Newspaper reporters and product development spies aren't the only ones who go to auto show press conferences to learn things. Sometimes public relations staffers like to see how the other guy does it.
Anybody paying attention at this year's Detroit auto show got an eyeful.
After the Chrysler group unveiled the Dodge Challenger and Chrysler Imperial concept vehicles on Sunday, the usual mob of reporters converged on the information desk to grab press kits and a box with a souvenir orange stocking cap and brown scarf.
The boxes were plain, unmarked and not as spiffy or collectible as the Wheaties box -- with a picture of Bob Lutz and Bob Eaton -- that Chrysler gave away to introduce the Dodge Durango.
So why keep the box, right?
As they walked away from the Chrysler stand, reporters opened the box, stuffed the goodies into their bag then pitched the box on a nearby table. Since many reporters have a herd mentality, the table was soon covered with a mountain of discarded boxes that cascaded onto the floor.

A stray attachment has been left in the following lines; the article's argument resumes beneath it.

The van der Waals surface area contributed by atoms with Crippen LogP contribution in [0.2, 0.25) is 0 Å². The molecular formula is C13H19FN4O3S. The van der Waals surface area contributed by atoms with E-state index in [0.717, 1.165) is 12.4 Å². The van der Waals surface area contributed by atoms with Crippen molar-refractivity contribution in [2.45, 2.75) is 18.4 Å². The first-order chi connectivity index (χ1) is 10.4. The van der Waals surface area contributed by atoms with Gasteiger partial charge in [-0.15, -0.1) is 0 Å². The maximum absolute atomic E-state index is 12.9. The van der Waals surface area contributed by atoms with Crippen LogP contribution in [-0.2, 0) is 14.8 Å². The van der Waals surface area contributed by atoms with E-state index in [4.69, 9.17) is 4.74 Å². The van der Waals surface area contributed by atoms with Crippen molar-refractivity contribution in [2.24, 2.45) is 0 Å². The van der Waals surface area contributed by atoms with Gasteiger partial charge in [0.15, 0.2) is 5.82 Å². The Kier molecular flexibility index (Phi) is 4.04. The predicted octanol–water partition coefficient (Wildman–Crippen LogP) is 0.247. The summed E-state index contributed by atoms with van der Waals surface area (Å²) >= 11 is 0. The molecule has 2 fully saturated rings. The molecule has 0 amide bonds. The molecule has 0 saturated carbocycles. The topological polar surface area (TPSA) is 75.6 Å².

A couple of Toyota pr guys took it all in.
Irv Miller, the communications honcho for Toyota Motor Sales U.S.A., told me he wished he had a camera.
No, not so he could get the goods on all the litterbugs.
Miller wants to show people in his organization that fancy packaging can be a waste of money. Sometimes, it pays to just give out the information.
At Toyota, they have a saying, genchi genbutsu, go there and see for yourself.
Miller was following that philosophy. He was observing first hand what people really do.
It's part of the Toyota Way.
We knew they did it with vehicles, which is why Toyota execs took their time getting into some segments, such as SUVs and full-sized pickups. So it makes sense they would do it with press conferences, too. In this case, eliminating the packages also eliminates the litter.
Now if they could only do something about the litterbugs.
You may e-mail Edward Lapham at [email protected]